Words and music by Michael Gungor and Lisa Gungor
God is not a man
God is not a white man
God is not a man sitting on a cloud
God cannot be bought
God will not be boxed in
God will not be owned by religion
But God is love, God is love, and He loves everyone
God is love, God is love, and He loves everyone
God is not a man
God is not an old man
God does not belong to Republicans
God is not a flag
Not even American
And God does not depend on a government
But God is good, God is good, and He loves everyone
God is good, God is good, and He loves everyone
Atheists and Charlatans and Communists and Lesbians
And even old Pat Robertson, oh God He loves us all
Catholic or Protestant, Terrorist or President
Everybody, everybody, love, love, love, love, love
La la la...
Yeah, I say God is love, God is love, and He loves everyone
La la la...
Stop the hating, please just stop the hating now cause God is love
La la la...
© 2008 worshiptogether.com songs/ASCAP. Admin by EMI CMG Publishing
Here's Michael talking about the song and performing an acoustic version. (Thanks, Tony, for the link!)
Friday, March 5, 2010
I've been blogging about Brian McLaren's "A New Kind of Christianity" for the past several weeks. Here's a great, challenging review from Scot McKnight. Check it out. And here's an abbreviated version on Scot's Jesus Creed blog, along with almost 200 (at this writing) comments. Great dialogue.
And here is Brian's response.
Wednesday, March 3, 2010
This is the third post in a ten-week series on Brian McLaren's new book, "A New Kind of Christianity." I got the book as part of The Ooze's Viral Bloggers program, and I'm one of many bloggers currently working through the book and entering into dialogue about it. The subtitle of the book is "Ten Questions That Are Transforming the Faith," and I'm dealing with a different question each week.
In Question #3, the God Question, Brian asks the provocative question: Is God violent? I have wrestled with this question for a long time. I know that my God is one of love and mercy. The Scriptures speak to this reality, and my own experiences with God have proven it to be true. So how do we reconcile this God with the Old Testament God who orders genocide? The Flood, a cute little story we tell our children when they are young, is really, upon further inspection, a terrible story of a God who decides people are beyond redemption, so he just kills them all. Or is it?
I am always interested in this topic, and I've read a lot about it and blogged about it before. A couple of years ago, Greg Boyd was dealing with this topic in a really interesting way. You can find that writing here.
Work, family and a sem class are really taking a lot of time these days, so I'm gonna let Brian speak for himself. I think his thoughts about this particular topic are important and add to the conversation in a meaningful way. Amidst all my troubling questions, I trust my God... I know He loves me, and I know He loves the world... all of His beautiful creation. In the end, no matter what, I know all will be well.
Fourteenth century English mystic Julian of Norwich was troubled by the problem of sin and evil. In her Revelations of Divine Love she asks Jesus about this problem. His response is simple, and I love it: "Sin is necessary, but all will be well, and all will be well, and every kind of thing will be well."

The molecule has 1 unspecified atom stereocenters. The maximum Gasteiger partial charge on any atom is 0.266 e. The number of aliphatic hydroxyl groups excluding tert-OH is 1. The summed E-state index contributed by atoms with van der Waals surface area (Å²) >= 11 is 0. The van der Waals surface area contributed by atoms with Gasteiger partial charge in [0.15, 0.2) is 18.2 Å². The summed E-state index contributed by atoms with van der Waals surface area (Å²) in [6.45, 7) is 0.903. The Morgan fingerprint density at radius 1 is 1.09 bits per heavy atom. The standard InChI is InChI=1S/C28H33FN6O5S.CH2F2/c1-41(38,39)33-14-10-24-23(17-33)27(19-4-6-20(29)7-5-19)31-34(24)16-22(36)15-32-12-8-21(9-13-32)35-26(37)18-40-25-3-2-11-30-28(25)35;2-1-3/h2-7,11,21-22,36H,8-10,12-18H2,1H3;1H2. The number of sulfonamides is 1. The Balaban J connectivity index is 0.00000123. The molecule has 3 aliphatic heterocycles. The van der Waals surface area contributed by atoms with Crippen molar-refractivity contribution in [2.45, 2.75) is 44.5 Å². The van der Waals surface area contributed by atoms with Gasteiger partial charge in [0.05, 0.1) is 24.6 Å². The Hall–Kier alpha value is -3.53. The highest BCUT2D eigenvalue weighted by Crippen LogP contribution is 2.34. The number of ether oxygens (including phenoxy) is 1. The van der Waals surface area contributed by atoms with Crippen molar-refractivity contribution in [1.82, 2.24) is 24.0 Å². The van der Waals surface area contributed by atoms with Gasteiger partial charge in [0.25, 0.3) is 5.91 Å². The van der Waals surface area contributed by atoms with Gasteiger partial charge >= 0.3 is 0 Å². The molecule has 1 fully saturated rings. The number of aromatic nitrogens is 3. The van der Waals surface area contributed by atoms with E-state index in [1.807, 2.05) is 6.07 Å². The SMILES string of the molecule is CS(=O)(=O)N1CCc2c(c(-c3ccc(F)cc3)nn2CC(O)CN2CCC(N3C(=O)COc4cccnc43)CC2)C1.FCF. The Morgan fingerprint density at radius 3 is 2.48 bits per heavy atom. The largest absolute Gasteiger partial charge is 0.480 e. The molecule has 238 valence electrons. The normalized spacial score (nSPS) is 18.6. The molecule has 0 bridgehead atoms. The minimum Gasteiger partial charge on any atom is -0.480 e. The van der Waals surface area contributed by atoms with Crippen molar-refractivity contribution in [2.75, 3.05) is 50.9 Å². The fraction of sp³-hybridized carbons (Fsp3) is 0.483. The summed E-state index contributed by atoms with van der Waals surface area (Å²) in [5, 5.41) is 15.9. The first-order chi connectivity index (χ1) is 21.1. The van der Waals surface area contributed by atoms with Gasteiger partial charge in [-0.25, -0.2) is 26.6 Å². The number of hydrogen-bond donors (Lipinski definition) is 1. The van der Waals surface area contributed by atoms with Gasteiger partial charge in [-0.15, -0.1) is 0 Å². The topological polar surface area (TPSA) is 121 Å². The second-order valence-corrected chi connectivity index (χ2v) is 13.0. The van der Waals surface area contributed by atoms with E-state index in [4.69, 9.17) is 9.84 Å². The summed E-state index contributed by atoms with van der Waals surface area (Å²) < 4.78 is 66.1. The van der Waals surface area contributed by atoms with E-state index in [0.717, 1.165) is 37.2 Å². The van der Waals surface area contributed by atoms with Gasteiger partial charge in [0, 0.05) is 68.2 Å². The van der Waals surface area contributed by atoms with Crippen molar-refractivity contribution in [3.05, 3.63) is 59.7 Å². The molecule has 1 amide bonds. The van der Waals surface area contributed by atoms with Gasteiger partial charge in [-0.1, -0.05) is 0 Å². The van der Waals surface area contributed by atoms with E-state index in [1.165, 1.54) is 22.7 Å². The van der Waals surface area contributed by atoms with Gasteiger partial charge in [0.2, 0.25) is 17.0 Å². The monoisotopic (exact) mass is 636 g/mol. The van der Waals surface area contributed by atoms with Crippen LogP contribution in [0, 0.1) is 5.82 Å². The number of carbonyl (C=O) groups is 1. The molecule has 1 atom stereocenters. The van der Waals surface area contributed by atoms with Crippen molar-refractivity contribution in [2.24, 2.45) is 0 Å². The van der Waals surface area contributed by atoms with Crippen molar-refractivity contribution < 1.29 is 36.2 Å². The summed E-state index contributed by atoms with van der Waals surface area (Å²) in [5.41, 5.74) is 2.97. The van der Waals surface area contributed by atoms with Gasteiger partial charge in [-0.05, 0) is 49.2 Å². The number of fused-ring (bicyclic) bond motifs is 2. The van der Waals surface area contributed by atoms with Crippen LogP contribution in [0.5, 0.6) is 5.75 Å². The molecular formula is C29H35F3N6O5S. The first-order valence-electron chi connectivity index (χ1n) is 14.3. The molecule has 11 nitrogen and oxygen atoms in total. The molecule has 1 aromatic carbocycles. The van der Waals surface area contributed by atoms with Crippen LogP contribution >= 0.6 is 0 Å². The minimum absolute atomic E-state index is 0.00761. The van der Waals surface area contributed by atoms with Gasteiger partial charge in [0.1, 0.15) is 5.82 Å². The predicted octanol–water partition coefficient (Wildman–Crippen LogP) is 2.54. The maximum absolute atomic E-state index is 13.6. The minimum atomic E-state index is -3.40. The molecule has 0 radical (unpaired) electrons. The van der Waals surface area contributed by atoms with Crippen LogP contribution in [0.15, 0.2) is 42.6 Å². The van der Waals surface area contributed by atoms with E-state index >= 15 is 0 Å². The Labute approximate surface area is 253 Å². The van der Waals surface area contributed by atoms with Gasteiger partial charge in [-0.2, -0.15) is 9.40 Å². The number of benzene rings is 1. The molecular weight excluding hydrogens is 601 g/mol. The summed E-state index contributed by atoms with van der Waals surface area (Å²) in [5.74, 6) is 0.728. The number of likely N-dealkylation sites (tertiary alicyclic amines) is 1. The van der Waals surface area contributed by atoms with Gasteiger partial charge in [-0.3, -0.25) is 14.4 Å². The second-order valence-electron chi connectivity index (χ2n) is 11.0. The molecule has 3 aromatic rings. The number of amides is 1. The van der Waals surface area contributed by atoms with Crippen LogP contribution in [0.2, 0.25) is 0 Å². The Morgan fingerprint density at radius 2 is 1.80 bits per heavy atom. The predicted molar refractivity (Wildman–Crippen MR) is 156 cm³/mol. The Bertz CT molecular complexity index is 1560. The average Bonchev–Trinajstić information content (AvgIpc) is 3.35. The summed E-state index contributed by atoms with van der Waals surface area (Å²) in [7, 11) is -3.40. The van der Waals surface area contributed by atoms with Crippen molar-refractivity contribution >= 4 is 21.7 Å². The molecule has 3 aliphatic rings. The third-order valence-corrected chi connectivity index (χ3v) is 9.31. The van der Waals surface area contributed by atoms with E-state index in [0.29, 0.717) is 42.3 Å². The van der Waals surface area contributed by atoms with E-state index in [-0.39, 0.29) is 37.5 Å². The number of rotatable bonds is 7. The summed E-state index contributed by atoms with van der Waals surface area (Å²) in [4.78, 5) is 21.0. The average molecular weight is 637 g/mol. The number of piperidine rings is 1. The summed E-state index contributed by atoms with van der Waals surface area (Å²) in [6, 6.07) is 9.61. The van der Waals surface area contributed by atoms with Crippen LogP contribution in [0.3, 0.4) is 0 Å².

Study questions for "The God Question" here. Enjoy the discussion!
Monday, March 1, 2010
It's happening again... My 14-year-old song is finding new life. It's certainly been the most "gregarious" of my children, as Joni Mitchell might say.
I've already blogged about how this song came to be written here, but I'll post it again:
Ah, the La-La song. This is my big hit, my radio single, my movie soundtrack song… Back in 1998, I had the verses written, but I had nothing to hold it together, so it just sat there. One night I saw Sarah Jahn in concert at Grace College, and she played a song where the chorus consisted of singing, but without words… I thought, “Who needs words? I could do that too!” Later, with 40 Miles North (back when they were still just Jeremiah and Marcie) jamming in my living room, Jeremiah played the progression while I experimented with melodies. When I hit on this "la la" progression, we all stopped and said, “Well, that was it!” A demo version of this song, with just Jeremiah on guitar and me on vocals, actually charted on WFRN, a large Christian radio station in Elkhart, Indiana.I had forgotten about this, but a few years ago I was contacted by a Korean company who wanted to try to use my music in advertising in Asian countries. I gave them permission to pitch my songs. (I can only assume that this was a result of their efforts!) Anyway, I was recently contacted by them again, and it turns out that a Korean drama, Iris, is going to use the song when they re-dub the series and release it in Japan! How cool is that? I'm really excited about this opportunity, and my album is now going to be digitally distributed throughout Asia as well.
When I re-recorded it for my album, Still Standing, it found some more success on internet radio through Indieheaven.com, charting at #1 for a short time on their charts and making it onto their first compilation disc. It was played on little indie stations all over the country. I remember being in Texas and driving by a station that was playing my music. I called them and did an interview right on the spot. It was also used for an indie film made by a Stanford student, Jessica Scalise, called "Cat Fight." Luanne and I went out to the premiere… It was so jarring to hear my voice bust out in the middle of the film!
And all this from a seemingly innocuous little ditty about an encounter with God.
Here's a video of me doing the song at Hume Lake a couple of years ago (with a killer band - Ugur Taner and David Greco on guitar, Matt Henderson on drums and Carlos Silva on bass):